The background is also fascinating: Having broken off ties with the Church in Russia after the Communist Revolution, the Metropolia entered into dialogue with the Moscow Patriarchate in the early 1960s. In 1970, the Metropolia once again entered into communion with the Moscow Patriarchate, which promptly granted it autocephaly on April 10, 1970. In June, the Synod bestowed upon Metropolitan Ireney the title of "His Beatitude," and at the 14th All American Sobor/1st All American Council, the assembly formally approved the reception of autocephaly.
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« Reply #13 on: September 02, 2011, 04:41:36 PM »

Did he really was elected for the first OCA's Metropolitan?
Mr. Mattingly got the date wrong.  The All American Council in question was in 1977, which was electing the second Metropolitan of the OCA to replace the retiring Met. Ireney.

This is where it gets confusing. The first OCA Metropolitan to have been elected as such was Metropolitan Theodosius in 1977. The first Metropolitan of the newly autocephalous OCA was indeed Metropolitan Ireney who in 1965 was elected as Archbishop of New York and Metropolitan of All America and Canada of the Russian Orthodox Greek Catholic Church of North America, or the Metropolia.
Not really.  Metropolitan Ireney was the first Metropolitan of the Orthodox Church in America.  Metropolitan Theodosius was the second.  As would have been Bishop Dmitri if he had been elected by the Holy Synod instead.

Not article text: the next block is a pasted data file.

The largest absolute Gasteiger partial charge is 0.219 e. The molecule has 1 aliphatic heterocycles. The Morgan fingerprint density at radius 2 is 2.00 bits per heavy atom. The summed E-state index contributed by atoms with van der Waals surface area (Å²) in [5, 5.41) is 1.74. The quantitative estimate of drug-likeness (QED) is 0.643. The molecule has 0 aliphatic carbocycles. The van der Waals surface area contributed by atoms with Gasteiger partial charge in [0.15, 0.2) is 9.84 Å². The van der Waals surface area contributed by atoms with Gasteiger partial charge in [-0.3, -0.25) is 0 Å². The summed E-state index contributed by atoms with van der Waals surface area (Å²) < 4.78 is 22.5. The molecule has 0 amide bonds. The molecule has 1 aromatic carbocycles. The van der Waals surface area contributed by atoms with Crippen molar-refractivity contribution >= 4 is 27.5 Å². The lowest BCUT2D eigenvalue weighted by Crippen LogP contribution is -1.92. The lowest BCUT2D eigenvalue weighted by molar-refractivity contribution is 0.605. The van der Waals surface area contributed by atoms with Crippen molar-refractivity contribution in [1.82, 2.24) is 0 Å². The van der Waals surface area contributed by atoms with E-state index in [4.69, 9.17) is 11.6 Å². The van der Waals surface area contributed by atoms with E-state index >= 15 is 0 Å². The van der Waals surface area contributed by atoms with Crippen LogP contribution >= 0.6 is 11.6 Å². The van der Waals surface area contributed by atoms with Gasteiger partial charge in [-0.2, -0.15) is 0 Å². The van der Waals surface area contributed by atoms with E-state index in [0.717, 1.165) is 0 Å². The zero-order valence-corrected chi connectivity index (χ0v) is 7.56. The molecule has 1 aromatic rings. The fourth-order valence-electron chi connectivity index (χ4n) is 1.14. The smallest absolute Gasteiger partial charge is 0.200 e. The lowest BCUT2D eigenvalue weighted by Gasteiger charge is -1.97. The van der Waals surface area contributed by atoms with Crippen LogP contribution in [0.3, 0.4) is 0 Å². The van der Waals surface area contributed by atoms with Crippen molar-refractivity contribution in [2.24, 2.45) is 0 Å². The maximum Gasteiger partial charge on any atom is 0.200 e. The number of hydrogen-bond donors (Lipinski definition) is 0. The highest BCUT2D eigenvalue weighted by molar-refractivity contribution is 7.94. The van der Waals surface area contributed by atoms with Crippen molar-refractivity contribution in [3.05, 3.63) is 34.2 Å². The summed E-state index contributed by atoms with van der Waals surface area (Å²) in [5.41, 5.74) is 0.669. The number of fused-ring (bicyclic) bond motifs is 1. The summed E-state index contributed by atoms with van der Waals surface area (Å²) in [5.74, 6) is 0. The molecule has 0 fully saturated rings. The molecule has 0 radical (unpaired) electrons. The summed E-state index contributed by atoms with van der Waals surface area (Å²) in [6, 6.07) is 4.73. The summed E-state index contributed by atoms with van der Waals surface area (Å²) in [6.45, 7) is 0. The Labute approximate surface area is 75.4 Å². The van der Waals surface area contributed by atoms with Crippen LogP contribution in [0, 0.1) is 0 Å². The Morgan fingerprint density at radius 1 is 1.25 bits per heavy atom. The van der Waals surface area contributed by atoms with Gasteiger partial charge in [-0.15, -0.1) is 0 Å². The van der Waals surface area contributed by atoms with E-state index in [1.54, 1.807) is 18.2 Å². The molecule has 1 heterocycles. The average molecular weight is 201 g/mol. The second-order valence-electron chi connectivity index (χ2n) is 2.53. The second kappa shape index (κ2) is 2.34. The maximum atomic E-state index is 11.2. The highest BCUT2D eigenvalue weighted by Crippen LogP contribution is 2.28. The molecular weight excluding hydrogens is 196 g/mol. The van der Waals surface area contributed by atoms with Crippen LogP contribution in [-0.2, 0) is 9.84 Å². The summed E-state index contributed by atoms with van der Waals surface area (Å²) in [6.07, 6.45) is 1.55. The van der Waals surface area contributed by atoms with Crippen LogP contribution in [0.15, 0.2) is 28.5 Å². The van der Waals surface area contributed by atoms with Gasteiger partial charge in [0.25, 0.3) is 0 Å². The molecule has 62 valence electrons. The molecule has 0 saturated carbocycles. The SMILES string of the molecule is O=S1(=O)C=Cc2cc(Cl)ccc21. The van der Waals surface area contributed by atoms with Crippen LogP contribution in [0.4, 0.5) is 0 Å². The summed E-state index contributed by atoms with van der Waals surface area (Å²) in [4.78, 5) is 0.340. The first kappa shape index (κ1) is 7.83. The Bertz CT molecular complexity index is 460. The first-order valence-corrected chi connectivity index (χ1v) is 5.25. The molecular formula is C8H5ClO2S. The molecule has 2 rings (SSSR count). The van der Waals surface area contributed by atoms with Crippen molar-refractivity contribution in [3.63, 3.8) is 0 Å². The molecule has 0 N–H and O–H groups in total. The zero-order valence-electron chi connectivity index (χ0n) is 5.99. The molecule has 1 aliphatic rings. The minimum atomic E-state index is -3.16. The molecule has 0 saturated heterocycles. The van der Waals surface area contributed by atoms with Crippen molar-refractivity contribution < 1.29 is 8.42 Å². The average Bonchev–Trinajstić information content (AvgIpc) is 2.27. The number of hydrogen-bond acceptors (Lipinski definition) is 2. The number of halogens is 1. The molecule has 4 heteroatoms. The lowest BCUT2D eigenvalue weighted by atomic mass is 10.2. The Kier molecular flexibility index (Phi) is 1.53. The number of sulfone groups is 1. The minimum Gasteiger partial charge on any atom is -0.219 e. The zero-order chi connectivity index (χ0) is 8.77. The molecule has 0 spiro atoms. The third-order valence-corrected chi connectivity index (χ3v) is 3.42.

Quote
The background is also fascinating: Having broken off ties with the Church in Russia after the Communist Revolution, the Metropolia entered into dialogue with the Moscow Patriarchate in the early 1960s. In 1970, the Metropolia once again entered into communion with the Moscow Patriarchate, which promptly granted it autocephaly on April 10, 1970. In June, the Synod bestowed upon Metropolitan Ireney the title of "His Beatitude," and at the 14th All American Sobor/1st All American Council, the assembly formally approved the reception of autocephaly.
That's the barebones summation.  As with most things, there's far more to it than that, but that's basically correct.
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« Reply #14 on: September 03, 2011, 09:42:16 AM »

The tenure of Archbishop Dmitri of the OCA Diocese of the South was filled with achievements. After the Archbishop's recent passing, his fellow prelates took time to remember his unique career.

From the article:
Quote
"There are a number of saints within Orthodox history who are given the title 'Equal to the Apostles,'" noted Father J. Stephen Freeman of Oak Ridge. "I cannot rush beyond the church and declare a saint where the church has not done so, but I can think of no better description of the life and ministry of Vladika Dmitri here in the South than 'Equal to the Apostles.'"

(Also: Wikipedia entry)